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The Stanley Cup Has A Leg Up On The NBA Finals … At Least This Year

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It's certainly not from an abundance of effort. Well, sure, the NHL would absolutely love to be more popular than the NBA, but they aren't even close. For example, when it comes to the regular seasons between the two, hands down, the NBA wins. Quality aside, more people follow plain old basketball than hockey, except for perhaps the outdoor game on New Year's Day.

When the playoffs come around, the gap between the two narrows. For basketball, all the major players are basically known. But when hockey strolls around, you're probably like me, wherein I'm trying to scramble and figure out which teams are favored, who's on what team ("Jeremy Roenick plays where?"), and then breathe an ultimate sigh of relief when it's known the Red Wings and the Penguins are back in the Stanley Cup Finals.

In a twist of scheduling fortune, both NHL conference finals wrapped up relatively quickly, with the longer one lasting a whole five games. This let NBC and Versus scooch up the dates by an entire week, even though it meant two games overlapping falling on dates of the NBA Finals:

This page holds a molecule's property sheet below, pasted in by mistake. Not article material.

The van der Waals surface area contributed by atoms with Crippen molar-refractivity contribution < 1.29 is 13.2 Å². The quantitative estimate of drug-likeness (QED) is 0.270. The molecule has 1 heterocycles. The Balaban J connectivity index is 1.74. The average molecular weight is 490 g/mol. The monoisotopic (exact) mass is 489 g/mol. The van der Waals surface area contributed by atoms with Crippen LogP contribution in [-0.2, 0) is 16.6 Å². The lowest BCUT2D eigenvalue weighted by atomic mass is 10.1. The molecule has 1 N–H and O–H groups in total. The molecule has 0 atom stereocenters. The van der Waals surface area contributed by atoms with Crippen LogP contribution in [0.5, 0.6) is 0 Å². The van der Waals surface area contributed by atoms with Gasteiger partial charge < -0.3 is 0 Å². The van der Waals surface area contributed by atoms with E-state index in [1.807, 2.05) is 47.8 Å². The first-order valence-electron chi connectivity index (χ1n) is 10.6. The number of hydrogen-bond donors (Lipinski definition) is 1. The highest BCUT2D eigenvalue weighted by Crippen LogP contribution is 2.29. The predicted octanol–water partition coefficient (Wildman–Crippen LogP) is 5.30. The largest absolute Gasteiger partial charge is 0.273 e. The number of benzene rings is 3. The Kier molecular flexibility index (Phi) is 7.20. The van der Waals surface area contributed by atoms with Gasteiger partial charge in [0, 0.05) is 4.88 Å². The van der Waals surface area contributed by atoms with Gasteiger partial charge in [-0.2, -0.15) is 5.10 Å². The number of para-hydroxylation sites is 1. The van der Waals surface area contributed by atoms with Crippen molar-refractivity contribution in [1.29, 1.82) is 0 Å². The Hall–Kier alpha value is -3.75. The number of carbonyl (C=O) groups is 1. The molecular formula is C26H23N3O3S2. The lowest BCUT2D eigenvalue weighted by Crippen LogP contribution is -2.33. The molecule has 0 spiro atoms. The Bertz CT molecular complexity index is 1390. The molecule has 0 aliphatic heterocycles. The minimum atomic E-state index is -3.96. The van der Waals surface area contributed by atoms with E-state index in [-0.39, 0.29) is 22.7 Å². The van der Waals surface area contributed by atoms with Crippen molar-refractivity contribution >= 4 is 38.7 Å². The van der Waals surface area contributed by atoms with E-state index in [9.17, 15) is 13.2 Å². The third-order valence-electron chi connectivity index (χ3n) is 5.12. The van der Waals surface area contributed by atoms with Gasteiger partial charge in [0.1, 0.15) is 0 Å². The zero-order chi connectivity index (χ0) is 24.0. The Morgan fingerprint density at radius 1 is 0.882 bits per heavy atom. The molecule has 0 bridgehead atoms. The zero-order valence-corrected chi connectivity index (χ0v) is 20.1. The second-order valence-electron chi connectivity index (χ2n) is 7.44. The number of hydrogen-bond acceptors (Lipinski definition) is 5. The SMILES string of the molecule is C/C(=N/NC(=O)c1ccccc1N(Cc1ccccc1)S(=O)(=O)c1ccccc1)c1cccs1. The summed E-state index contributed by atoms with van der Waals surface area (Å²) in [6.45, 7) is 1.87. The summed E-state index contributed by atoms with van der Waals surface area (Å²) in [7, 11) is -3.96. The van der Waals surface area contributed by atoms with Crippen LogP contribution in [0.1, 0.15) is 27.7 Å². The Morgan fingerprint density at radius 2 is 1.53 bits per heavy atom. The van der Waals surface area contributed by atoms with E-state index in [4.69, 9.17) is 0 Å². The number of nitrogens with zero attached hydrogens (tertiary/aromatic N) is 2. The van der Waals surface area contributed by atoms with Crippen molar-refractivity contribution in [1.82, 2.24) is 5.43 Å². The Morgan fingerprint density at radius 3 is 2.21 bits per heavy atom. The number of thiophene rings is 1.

June 5: The Wings and Pens were already on Game 4, and the Penguins tied the series back up with a 4-2 victory at home, turning a laugher into a grinder. Meanwhile, the Los Angeles Lakers made it a misdemeanor for anyone from Florida to take a jump shot, resulting in a 100-75 Lakers victory. Between those two games, the NBA game certainly had more intrigue, because people wanted to know what kind of series it was going to be. Once it looked like the same kind of series when the Magic were in it the first time, the momentous advantage went to the Stanley Cup. The problem, of course, was that Game 4 of the SCF was aired on Versus. Basic cable. Bush league. College baseball super regionals were getting watched more. But the competitiveness of the series could not be kept as big a secret as the live telecast of it.